One of the reasons I enjoy programming is because, when I do it well, I can directly map my conceptual representations of a problem to components in the code, thus achieving an organizational structure that suits both myself as the maintainer of the system and the machine the system runs on. I like to half-jokingly refer to this as "applied metaphysics." With prompt-based language models as an important component of software, such a conceptual and practical separation of concerns is impossible. Everything is just text.
Bjarnason correctly identifies this as a major security issue, because attackers can exploit parts of the prompts as an arbitrary "control surface," but I believe it is much broader than that. The fact that all signals in the LLM component of the system are just strings means that there can be no "separation of concerns", whereby only the information necessary to perform a specific task is conveyed from one subsystem to another. If the program uses a language model to perform multiple different tasks, they could easily mix with one another. Imagine injecting non-determinism and the potential for noise into every stack frame executed by your program and you can get an idea of what it might be like to program with LLMs for an extended period of time.
The difficulty was anticipated by the authors of the Google Research paper:
I may have a strong preference for dynamically-typed languages, but I still appreciate that I get an exception when I try to increment a string. With LLMs, everything is a string. And therefore there's no way to enforce meaningful boundaries between good and bad inputs:
This non-locality appears to be a fundamental flaw that bleeds into every aspect of generative AI systems as they currently exist, including image synthesis tools.
A small tweak to a prompt keyword intended to change just the lighting like 'sunlight' will change a background from bricks to plants, even though sunlight falls as easily on bricks as it does on plants. Once again, the model's behavior is non-local: changing anything changes everything.
The gigantic apparatus described by the a16z chart is an implicit admission that language models, as statistical text generators, intrinsically cannot be programmed. The type of control, monitoring, and separation of concerns that programmers like myself are accustomed to must be bolted on to them after the fact, with little guarantee that you can do so reliably. I have no interest in a tool that requires a devops and cloud software budget of a million dollars a year to operate safely.
An even more pragmatic reason why a creative practicioner may not want to use AI-based tools: you may not be able to claim copyright in the output. In the United States, the patent office has already indicated that the outputs of Midjourney in a published work do not enjoy copyright protection. If, as the patent office argues, there is "non-human authorship" at play, then you will have no way to protect your art against imitation and plagiarism. Indeed, I find it a little ironic that authors advising others to use these tools for little more than algorithmic likeness-based plagiarism are so keen on attempting to claim copyright for themselves.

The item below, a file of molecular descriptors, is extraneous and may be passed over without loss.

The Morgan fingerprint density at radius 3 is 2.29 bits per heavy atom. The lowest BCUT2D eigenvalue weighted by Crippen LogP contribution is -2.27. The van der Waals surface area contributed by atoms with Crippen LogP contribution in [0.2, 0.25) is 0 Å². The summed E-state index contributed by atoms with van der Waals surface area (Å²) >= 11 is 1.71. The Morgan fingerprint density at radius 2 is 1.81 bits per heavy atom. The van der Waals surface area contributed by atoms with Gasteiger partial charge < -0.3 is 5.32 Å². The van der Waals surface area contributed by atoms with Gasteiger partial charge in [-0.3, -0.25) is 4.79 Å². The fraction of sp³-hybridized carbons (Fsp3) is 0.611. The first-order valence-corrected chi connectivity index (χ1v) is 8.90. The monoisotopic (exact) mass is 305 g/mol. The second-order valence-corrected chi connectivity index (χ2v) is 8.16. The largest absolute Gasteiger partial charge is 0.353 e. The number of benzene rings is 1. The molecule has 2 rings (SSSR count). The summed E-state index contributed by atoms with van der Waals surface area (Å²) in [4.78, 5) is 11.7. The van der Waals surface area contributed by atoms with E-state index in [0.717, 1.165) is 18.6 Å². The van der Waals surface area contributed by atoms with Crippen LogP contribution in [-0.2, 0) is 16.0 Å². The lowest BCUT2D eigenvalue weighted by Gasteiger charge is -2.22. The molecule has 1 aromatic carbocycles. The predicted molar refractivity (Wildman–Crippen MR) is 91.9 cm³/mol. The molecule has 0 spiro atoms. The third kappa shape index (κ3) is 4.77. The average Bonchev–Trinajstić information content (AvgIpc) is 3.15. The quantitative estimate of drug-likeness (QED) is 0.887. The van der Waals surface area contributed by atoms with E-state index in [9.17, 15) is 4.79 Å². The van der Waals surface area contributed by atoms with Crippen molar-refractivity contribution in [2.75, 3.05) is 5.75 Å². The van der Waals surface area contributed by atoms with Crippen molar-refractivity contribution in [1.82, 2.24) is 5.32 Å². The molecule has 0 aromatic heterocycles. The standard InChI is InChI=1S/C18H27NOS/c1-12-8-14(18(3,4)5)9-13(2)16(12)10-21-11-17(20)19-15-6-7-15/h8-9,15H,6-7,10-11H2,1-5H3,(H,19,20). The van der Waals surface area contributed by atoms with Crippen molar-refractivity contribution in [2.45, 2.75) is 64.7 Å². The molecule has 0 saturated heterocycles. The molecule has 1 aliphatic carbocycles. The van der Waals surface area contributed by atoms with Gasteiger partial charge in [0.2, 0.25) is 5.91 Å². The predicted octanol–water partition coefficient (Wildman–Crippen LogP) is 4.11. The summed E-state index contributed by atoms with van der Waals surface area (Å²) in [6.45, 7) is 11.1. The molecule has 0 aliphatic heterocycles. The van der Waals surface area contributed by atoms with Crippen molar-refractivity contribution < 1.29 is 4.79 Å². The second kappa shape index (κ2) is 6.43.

I am, in general, no great fan of copyright, but it may be one of the few avenues left to artists to protect their interests against wholesale data theft. If you want to retain whatever modicum of control you can over your work, AI tools may be a legal minefield.
The irreducible labor of thinking
As far as ChatGPT and its utility for my own writing, Bjarnason said it far better than I could:
One aspect of writing that tends to get lost in all the discourse is that writing is thinking. The process of putting your thoughts into words is a form of reasoning that clarifies and condenses those thoughts. Writing is how I discover what matters to me. Writing is where I find out what I think.
This is why the first draft is often the hardest and why everybody dreads it. That’s the part where you dive into yourself and dredge up the truth itself.
Of course everybody wants to skip that.
I'd like to contrast this way of seeing writing with a meme that has become unfortunately fashionable among my political allies:
For better or for worse, I do dream of labor. I dream of the labor that I think is worth doing, and that I enjoy: the labor of making sense of the world, of acting within it to make it better, of trying, and failing, and trying again, to put the line in a place that correctly represents human anatomy, of participating in ecological remediation that helps us prepare for the climate of the next century, of building tools that can help scientists and workers reduce our dependencies on resources that require destructive extraction from beneath the earth.
Physical labor, as long as we have the organization necessary to prevent it from becoming back-breaking, can make us stronger in body. Intellectual labor, as long as we have the organization necessary to prevent it from becoming a mentally deadening bullshit job, can make us stronger in mind. I dream, as someone else once did, of a world where participation on both kinds of labor creates an "association, in which the free development of each is the condition for the free development of all."
A world "where nobody has one exclusive sphere of activity but each can become accomplished in any branch he wishes, society regulates the general production and thus makes it possible for me to do one thing today and another tomorrow, to hunt in the morning, fish in the afternoon, rear cattle in the evening, criticise after dinner, just as I have a mind, without ever becoming hunter, fisherman, herdsman or critic."
No AI model will save me from the intellectual and political labor required to bring us closer to that world.